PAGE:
TUCSON, Ariz. (KOLD News 13) - After taking a vote Thursday evening, Sept. 24, the Pac-12 Conference announced the return of fall sports, starting with football on Nov. 6.
The decision generated of lot of excitement.
While games will be held at the University of Arizona this season, the stands are going to be empty. Fans have to sit this one out. That could be a good thing for sports bars, though.
As soon as he heard college football is coming back, Jonathan Graham started planning for game day at Frog and Firkin.
“Usually you get the news; you get the article ‘Students are getting a 14-day quarantine.' OK, that’s something new to deal with,” said the general manager of Frog and Firkin. “Well, [this is] actually kind of positive.”
Graham says it will bring in some much-needed revenue, even as they continue to operate at half capacity.
“It’s a little bit of a boost,” said Graham. “[I’m] more excited that when the kids go away during Thanksgiving, we are going to have three weeks of good, solid football to maybe draw the older crowd down.”
Retail businesses selling Wildcat apparel are also hoping for an increase in revenue.
After the announcement, the University of Arizona released a statement thanking Pac-12.
“Our student-athletes and their peers across the Pac-12 are among the most dedicated and disciplined members of the university community. We know they have the capacity to follow basic public health guidelines proven to minimize the spread of COVID-19, reinforced by our capacity to test quickly and affordably, and our strong partnerships with local health officials,” said University President, Dr. Robert Robbins. “I am confident this plan to bring back fall sports can be successful. This step will provide a much-needed morale boost for the Arizona community and our fans around the nation, and it will give our student population an experience that many of them look forward to when they choose to attend the University of Arizona. Bear Down and Mask Up!”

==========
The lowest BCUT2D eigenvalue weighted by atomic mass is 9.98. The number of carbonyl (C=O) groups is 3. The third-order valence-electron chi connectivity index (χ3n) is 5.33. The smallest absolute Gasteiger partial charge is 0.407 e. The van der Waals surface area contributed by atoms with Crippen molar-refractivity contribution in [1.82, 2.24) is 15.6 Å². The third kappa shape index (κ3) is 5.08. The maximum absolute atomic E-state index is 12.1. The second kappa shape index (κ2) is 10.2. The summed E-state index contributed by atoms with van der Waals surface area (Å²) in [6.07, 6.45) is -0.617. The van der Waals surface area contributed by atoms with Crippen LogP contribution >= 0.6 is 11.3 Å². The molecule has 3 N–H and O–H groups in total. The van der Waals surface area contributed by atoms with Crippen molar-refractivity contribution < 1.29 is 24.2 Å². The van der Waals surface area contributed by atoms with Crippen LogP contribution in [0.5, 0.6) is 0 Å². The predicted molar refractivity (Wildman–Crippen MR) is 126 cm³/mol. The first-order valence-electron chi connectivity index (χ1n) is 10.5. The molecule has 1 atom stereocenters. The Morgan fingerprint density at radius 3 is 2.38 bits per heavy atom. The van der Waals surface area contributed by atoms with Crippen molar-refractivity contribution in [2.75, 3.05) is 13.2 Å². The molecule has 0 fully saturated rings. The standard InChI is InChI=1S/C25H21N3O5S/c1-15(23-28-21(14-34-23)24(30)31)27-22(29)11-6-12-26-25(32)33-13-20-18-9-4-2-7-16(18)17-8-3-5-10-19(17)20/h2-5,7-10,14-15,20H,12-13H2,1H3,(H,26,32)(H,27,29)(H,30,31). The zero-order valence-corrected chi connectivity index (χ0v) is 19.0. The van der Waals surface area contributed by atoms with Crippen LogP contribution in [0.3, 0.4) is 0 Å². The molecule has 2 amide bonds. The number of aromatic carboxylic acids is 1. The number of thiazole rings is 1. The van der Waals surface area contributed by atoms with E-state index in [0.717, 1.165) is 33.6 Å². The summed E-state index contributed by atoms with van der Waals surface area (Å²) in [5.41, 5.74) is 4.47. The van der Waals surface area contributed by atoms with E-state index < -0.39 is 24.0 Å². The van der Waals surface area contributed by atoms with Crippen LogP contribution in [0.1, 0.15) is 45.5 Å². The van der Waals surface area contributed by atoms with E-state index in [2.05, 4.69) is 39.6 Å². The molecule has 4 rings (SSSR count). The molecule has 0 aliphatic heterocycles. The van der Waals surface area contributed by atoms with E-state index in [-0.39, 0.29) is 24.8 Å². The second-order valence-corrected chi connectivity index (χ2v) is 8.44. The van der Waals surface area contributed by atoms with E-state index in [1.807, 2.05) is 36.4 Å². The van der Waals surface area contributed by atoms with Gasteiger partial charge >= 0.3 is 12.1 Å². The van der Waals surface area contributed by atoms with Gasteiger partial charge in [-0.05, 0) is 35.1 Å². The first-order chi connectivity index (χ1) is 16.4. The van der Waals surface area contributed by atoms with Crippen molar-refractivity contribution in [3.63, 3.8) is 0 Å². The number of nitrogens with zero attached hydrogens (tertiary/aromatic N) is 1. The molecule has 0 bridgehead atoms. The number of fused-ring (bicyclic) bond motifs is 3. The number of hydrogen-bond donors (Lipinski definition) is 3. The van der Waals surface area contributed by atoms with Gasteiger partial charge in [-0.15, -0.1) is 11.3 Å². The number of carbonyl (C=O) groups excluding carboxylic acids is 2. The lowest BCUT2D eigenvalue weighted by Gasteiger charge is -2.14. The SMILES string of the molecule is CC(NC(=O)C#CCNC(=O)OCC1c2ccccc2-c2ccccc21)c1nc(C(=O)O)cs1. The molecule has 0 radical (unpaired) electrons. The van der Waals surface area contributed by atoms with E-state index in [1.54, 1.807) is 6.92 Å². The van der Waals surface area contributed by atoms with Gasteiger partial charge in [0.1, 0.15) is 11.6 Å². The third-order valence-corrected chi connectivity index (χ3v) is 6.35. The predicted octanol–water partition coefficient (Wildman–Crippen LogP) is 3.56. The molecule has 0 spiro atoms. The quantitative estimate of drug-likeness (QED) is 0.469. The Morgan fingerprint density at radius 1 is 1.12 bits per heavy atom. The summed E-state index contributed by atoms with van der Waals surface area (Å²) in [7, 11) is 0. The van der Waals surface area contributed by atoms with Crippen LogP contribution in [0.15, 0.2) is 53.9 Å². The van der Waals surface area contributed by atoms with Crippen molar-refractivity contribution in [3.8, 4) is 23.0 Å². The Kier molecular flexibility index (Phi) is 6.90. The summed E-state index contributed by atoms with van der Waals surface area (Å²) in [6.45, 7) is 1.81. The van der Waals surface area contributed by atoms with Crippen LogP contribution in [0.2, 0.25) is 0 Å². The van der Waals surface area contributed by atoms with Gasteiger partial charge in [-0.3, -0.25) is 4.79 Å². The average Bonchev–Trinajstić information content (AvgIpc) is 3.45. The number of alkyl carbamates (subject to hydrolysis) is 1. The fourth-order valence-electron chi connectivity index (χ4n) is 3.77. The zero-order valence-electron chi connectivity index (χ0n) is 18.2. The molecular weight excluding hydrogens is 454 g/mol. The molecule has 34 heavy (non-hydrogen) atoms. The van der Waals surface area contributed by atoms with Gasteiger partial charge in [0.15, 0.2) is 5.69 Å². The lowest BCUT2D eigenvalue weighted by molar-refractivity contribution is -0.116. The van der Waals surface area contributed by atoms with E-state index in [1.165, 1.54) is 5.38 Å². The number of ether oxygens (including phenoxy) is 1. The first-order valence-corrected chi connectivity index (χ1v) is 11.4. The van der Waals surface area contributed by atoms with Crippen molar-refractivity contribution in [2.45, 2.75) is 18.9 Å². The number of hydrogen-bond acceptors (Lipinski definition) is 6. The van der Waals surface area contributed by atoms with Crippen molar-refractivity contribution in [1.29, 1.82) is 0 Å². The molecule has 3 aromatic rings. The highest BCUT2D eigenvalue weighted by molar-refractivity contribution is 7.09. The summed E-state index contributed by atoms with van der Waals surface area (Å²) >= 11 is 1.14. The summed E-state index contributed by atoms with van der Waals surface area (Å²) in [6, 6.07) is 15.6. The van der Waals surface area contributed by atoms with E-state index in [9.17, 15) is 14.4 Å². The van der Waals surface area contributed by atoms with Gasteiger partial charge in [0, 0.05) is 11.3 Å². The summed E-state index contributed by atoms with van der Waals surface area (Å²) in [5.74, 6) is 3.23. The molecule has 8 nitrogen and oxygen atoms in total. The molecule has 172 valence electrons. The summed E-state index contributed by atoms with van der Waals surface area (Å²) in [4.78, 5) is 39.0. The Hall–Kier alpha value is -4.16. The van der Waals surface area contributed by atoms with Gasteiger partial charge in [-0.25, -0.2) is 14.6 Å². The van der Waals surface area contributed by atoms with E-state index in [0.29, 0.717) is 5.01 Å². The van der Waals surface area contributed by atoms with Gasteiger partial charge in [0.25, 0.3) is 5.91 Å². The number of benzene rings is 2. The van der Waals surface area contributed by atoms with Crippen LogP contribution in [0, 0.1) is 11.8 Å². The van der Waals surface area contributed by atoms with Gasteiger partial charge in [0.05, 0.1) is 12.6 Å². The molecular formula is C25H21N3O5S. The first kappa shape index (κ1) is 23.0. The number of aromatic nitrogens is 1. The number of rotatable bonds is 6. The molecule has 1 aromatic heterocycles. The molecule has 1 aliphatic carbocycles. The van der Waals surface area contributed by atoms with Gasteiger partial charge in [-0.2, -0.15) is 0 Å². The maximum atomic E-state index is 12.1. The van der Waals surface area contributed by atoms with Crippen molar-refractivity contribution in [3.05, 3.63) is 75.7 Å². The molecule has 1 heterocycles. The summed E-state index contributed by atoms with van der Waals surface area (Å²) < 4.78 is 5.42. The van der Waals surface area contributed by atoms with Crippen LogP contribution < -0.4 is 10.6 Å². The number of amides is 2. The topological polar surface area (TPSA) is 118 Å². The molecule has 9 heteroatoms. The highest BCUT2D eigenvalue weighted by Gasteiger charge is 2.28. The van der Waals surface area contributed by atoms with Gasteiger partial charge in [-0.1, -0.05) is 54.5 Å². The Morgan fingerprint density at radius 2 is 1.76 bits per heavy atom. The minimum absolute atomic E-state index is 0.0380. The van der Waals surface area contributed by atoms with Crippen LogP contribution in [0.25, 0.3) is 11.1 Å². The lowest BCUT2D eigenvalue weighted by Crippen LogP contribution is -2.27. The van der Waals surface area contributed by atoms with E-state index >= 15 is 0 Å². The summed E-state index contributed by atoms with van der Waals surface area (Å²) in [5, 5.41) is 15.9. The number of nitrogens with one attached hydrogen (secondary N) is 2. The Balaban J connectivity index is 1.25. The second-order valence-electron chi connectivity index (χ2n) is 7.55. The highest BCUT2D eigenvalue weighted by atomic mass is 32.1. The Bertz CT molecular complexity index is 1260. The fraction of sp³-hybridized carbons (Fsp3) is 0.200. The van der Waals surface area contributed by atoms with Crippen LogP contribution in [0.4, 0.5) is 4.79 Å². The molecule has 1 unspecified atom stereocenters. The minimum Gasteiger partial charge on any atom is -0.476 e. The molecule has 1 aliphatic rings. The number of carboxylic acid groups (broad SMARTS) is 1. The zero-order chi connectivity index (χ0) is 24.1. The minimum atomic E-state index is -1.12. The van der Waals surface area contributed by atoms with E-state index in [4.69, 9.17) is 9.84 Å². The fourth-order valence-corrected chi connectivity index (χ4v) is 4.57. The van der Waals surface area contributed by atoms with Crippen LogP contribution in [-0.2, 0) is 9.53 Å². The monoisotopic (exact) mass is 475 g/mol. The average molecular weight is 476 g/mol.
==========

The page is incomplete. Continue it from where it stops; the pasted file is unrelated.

The decision also brings with it some concerns about tailgating parties.
“We are in conversations with University of Arizona Athletics,” said Caitlin Jensen, a spokewoman for the Pima County Health Department. “We continue to discourage any events or gatherings with people who do not live in the same home, especially where physical distancing or wearing a face mask may be difficult.”
Tucson City Councilman Steve Kozachik warns the start of football is “not a signal for students that it’s party time and the COVID-19 restrictions are no longer in place.” He says the infection rates are alarmingly high in areas around campus.
“Restaurants are one of the safest places you can be in because we are being scrutinized all the time. Not only by the health department, the CDC, government guidelines, police walking by, concerned citizens with a phone. If anything, you’re better off than at a house party, somewhere without guidelines,” said Graham. “We’re going to do it safe; we are going to do it right."